In a desperate attempt to hide their bipartisan collusion in raiding pensions, the legislature and governor have put out a disastrous bill, Senate Bill 2, that not only tries to cover up their past indiscretions but harms local governments and non-profits as well.
In the normal Frankfort culture of cover up and corruption, they may be able to get away with it. But in this case, the mathematics of a huge structural deficit have already started to expose this scheme as Seven Counties files for federal bankruptcy protection.
No matter how much you punish future faceless employees, make them work to 95, give them pitiful 401(k)s it does absolutely nothing for the current pension and retiree health liability. This liability cannot be wished away because the vast majority of it, 90 percent or so, has already been earned by retirees and long-term employees.
Kentucky has an underlying structural budget problem, not strictly a pension funding problem. Both pension and retiree health plans have an actuarially required contribution (ARC) that needs to be paid every year for a plan to function correctly. If you pay the full ARC every year, it is designed to bring your plan back to full funding in 30 years.
Sign Up and Save
Get six months of free digital access to the Lexington Herald-Leader
Our legislators and governors around 10 years ago started shorting the combined retirement and health plans by a few hundred million a year. By 2012, the structural budget deficit has grown to over a $866 million shortfall a year, with half in pensions and the other half in retiree health.
The crisis was caused by too much bipartisanship and too little transparency. Ryan Alessi on CN2 traced the start to a back room budget deal designed by then-budget director Jim Ramsey for Gov. Paul Patton in 2002, which has been continued under both Gov. Ernie Fletcher and Beshear. These deals delayed tax increases and spending cuts by shortchanging the pensions and retiree health plans starting at under $100 million but working up to now nearly $1 billion a year.
This is just a back door to circumvent the Kentucky constitution's balanced budget requirement and borrow money. When this well ran dry they issued $700 million in pension obligation bonds in 2010 to plug a hole in the Kentucky teacher's fund.
The small amount of real solutions in SB 2 involves a tentative $100 million a year revenue source that Jason Bailey at the Kentucy Center for Economic Policy says is probably closer to $30 million a year. But when you have budgeted to shortchange the pensions $900 million a year, reducing it to even $800 million a year is not a solution, it just slows the digging.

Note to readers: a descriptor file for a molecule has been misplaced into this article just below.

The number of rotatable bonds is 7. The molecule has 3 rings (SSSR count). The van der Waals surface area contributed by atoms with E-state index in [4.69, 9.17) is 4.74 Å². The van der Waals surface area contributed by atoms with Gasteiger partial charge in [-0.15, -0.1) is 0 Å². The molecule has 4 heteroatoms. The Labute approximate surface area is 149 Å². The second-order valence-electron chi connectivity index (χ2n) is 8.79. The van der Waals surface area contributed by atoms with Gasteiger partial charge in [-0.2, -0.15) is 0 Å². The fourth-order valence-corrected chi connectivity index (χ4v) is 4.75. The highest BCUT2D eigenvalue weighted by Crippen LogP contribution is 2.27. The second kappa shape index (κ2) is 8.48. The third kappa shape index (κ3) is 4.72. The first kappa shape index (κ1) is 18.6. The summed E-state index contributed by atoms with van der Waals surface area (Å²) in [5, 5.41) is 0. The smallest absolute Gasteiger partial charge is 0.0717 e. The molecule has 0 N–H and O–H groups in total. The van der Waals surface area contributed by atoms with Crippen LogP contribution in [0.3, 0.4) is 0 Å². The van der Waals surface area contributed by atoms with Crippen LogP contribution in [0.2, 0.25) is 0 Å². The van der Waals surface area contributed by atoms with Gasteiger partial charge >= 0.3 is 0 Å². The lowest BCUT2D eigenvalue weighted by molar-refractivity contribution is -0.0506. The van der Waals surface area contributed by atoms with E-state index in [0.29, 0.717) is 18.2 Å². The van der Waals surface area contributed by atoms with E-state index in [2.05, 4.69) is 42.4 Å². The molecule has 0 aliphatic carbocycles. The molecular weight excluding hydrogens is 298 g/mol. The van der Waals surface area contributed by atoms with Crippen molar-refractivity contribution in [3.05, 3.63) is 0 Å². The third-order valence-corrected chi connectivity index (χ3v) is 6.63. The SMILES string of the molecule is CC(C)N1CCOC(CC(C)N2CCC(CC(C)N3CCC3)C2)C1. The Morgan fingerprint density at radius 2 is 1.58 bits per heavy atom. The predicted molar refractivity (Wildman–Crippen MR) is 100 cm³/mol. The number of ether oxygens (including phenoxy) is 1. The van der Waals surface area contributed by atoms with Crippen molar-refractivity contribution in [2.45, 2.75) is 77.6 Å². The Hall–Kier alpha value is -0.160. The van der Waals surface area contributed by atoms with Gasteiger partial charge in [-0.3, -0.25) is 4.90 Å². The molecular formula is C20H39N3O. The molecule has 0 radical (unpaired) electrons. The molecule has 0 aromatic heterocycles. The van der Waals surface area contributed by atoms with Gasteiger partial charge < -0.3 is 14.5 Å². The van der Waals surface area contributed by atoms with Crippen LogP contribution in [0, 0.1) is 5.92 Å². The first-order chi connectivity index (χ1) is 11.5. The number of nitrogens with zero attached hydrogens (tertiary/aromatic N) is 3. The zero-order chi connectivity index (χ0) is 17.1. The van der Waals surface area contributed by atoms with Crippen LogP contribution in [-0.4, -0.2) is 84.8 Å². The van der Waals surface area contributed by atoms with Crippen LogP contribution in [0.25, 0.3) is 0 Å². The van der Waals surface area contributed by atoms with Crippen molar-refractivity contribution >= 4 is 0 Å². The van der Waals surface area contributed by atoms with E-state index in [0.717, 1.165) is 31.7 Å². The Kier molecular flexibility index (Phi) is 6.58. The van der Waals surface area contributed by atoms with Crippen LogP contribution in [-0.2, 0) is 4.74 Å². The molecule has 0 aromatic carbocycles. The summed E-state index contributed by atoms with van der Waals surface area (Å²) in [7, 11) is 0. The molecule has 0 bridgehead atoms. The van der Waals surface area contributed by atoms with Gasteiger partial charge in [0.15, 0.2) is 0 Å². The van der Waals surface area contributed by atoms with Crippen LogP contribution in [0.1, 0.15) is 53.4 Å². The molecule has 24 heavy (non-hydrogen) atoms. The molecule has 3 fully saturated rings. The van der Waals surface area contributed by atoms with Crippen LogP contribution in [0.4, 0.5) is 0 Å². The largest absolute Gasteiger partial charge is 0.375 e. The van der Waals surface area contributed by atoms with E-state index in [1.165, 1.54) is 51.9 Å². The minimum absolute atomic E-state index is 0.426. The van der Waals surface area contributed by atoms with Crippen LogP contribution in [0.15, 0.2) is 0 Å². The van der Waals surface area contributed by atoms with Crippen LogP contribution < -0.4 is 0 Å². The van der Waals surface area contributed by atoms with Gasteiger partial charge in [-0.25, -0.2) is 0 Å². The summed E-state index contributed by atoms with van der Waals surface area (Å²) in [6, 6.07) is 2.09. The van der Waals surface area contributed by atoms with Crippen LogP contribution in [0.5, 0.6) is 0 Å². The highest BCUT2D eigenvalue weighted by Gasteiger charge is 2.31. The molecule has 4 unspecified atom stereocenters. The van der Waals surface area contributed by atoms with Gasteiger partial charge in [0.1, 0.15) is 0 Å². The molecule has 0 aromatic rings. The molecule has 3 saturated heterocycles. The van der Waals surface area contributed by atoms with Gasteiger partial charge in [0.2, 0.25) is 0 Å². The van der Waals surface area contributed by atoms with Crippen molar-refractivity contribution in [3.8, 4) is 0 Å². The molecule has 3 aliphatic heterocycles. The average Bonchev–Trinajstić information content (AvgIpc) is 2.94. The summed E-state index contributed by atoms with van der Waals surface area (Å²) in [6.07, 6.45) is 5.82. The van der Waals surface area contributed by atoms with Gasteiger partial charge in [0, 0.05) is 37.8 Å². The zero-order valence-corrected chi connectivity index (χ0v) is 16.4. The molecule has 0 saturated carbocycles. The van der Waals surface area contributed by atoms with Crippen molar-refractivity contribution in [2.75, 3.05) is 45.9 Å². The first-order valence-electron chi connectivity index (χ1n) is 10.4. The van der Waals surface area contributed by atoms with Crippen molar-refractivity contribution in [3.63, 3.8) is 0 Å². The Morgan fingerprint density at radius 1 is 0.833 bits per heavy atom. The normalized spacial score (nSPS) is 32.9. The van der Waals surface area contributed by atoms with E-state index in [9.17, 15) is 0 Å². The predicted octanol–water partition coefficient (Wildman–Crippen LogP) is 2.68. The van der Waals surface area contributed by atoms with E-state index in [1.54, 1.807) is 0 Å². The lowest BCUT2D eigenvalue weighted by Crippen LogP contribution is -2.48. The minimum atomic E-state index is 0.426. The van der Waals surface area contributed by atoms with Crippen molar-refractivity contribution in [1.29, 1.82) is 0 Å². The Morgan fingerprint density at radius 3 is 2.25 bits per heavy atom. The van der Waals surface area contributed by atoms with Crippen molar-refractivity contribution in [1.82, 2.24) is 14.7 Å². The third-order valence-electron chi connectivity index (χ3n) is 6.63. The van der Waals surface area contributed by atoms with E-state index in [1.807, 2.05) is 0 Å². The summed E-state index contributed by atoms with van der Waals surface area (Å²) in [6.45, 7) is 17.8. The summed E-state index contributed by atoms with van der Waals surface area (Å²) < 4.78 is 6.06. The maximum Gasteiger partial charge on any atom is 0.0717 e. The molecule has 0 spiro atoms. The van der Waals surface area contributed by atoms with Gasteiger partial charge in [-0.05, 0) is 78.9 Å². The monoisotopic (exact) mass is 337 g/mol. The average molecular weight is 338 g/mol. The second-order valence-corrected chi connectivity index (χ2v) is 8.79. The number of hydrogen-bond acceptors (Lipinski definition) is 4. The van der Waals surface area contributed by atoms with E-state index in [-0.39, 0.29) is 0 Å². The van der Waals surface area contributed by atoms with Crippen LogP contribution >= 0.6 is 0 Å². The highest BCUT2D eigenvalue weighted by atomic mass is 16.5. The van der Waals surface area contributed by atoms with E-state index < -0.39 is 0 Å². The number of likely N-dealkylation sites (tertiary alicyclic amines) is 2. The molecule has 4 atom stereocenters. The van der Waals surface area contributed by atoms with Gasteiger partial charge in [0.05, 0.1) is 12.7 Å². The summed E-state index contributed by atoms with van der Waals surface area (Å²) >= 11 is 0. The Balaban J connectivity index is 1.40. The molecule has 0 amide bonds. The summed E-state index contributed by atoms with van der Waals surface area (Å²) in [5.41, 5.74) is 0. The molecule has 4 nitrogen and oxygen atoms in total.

House Bill 1 in 2008 did not fix the pension problem; in fact it locked in its destruction by allowing the budget to dig the hole deeper for years. It tricked the public into thinking they were filling the hole, by just slowly reducing the rate they were digging each year and calling it "a big improvement."
SB 2, the 2013 pension bill, tries to pull the same trick. The only substantial recommendation: to pay $300 million more than HB 1, is still just a gimmick, since they only come up with, at most, $100 million in revenue with the other $200 million involving unfunded mandates on other parts of state and local government, e.g. cost shifting.
Nearly half of state government is not funded by the General Fund but by fees or, in the case of transportation, a specific gas tax. Transportation will probably have to cut $50 million from its budget to make its payments. The Labor cabinet will have to lay off or increase workers compensation fees. Fish and Wildlife will have to lay off workers or drastically increase fees and licensees. Every other license-based agency will have to lay off or increase fees dramatically.
Unless the other mental health agencies follow Seven Counties to federal bankruptcy court and Kentucky River in state court, hundreds of social workers will be out of jobs. County attorneys and health departments will probably have to lay off staff. All the regional universities will have millions added to their budget costs, increasing their layoffs.
People ask me for solutions, and I tell them there are none and they have a hard time with it until I ask the following questions: Can our political system in Kentucky simultaneously in 2014 or 2015 both give the largest tax increase in history and the largest education cut in history to fill a $1 billion budget gap?
My answer, after attending a public pension legal seminar at Ohio State last month, was that there is no legal way not to. States, unlike cities, cannot declare bankruptcy. Earned pension benefits have high legal standing and the state would have to default on every municipal bond, and sell off the state parks before it could default on a penny of earned benefits.
What options does this leave? I see only one: a bailout of some type. If the auto industry and Wall Street can be bailed out by the federal government, why not Kentucky?
At issue: April 14 Herald-Leader editorial, "Unintended impact of pension fix; deal overburdens nonprofits, some agencies providing state services"